Sunday, December 21, 2008

Our International Team Plans on Making a Great Difference

After a smooth crossing our team had assembled. Canadian and USA core team are
leading this trip. We are also sharing the boat with divers from Germany, France, Russia, Colombia and Costa Rica. We are also joined by Ginger Garrison on this trip. Ginger is the author of the most frequently sited Cocos Island Fish identification book ("Isla Del Coco Fishes") and brings a wealth of knowledge about fish behavior to the group. She is in the process of updating the book with new photos and updated scientific and behavior information. With the changes being made to the marine ecosystem at Cocos Island IF volunteers are contributing to this activity as
much as possible during this expedition.

One of the most interesting aspects of this expedition is the fact that the underwater ecosystem seems to be constantly changing. Tiger sharks are being spotted somewhat consistently. This is the first time these sharks have been seen in many years? What is bringing these sharks to the island? Temperature changes? Ecosystem shift? Longline bait from orphan fishing lines providing an easy meal? These large, reportedly aggressive sharks seem to be frequenting the Cocos Islets at night hunting the white
tip shark populations that congregate there. We hope to document this and hopefully uncover clues about this new behavior here. Stay connected with live video updates and blogs of both our obstacles and successes. Together we can save Cocos Island.

Friday, December 19, 2008

Cocos Island Expedition Journal - Dec 17 2008

It’s hard to believe that today is the half-way point of the wholeexpedition. We’ve only learned this evening that the communications thatwere sent over the past few days have not been received. We hope thatthis can be resolved quickly so that the messages don’t have to wait untilour return. Even with today’s modern conveniences and satellite systems,where we are is so remote that many of the daily things that we take forgranted are difficult. To make matters even more difficult almost halfof the expedition crew has become sick with a cold or flu.
The relative trend in large animal activity from yesterday hasunfortunately not continued at the southern and eastern dive sites visitedtoday. In almost all cases, the sightings have been very brief and theanimals have been near the far edges of visibility.
Thankfully, still no signs of fishing boats in the area. However, at“Shark Fin Rock,” the most southern divesite at the island, a largeportion of the dive was spent untangling and removing longline fishingline. Even with sharp knives, it is very difficult to cut through it. In many areas it becomes so wrapped around coral heads that it takes quitea bit of coordination and patience to remove the line without furtherdamage… especially in areas of surge or current. In some cases, the lineshave completely broken off sections of coral. It’s a clear example of howthe lines continue to injure the ecosystem long after they’ve stoppedattracting fish to baited hooks. Even with several teams working togather the lines we know that we left quite a bit behind. We’ll continueto work at removing the lines if the dive conditions there are calm enoughover the next few days.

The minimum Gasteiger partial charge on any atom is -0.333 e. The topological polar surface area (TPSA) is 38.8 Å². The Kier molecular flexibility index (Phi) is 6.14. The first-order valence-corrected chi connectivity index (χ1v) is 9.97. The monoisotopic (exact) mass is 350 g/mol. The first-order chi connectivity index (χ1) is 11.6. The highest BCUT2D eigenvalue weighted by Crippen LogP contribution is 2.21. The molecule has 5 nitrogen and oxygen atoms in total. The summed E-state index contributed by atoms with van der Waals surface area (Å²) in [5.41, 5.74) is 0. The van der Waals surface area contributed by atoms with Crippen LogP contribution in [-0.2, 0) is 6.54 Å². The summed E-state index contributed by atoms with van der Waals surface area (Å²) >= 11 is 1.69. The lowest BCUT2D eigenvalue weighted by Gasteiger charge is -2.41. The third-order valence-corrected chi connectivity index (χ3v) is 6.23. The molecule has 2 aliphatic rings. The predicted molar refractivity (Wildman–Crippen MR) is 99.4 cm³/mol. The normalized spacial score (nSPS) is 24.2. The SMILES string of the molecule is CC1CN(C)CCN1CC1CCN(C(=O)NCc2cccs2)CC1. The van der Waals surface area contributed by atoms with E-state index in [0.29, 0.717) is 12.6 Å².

As mentioned in a previous posting, Ginger Garrison, author of IslaDel Cocos Fishes has been a great resource and inspiration to have peoplefind and photograph as many different fish species as possible on thedives. It’s quite likely that several photos from this expedition will beused to update the new edition of the book and educate and train legionsof visitors to the area. A couple of the more uncommon species sightedincluded both tiger snake eels and freckled snake eels as well as a loneCocos batfish. We also managed to get video of a no-holds-barredterritorial fight over an empty barnacle shell between two Cocos barnacle blennies!

Tuesday, December 16, 2008

The Chase is On!

The Imaging Foundation is back at Cocos Island for round two. With a SAT phone and limited internet access the team is more connected than ever.

Yesterday IF went on the first dives of this week and they took part in a wild chase they did not expect. After seeing numerous fishing boats just miles from the Island we decided to take matters into our own hands. Geared up with still and video cameras the team was able to document the dangerous interaction they had with the fishermen. Below you will find a few from this cat and mouse chase.

::The fishermen finally caught onto us and became quickly frantic::

::The engines roared and they were off::

Friday, December 12, 2008

Expedition Team Recovers Yards of Fishing Line

While in Cocos Island the Imaging Foundation team has pulled up yards and yards of long line with many sharks hooked and dying. These images depict just a small fraction of what the team has accomplished on this expedition.

Cocos Island, Costa Rica - Dec 2008
Day 6 of expedition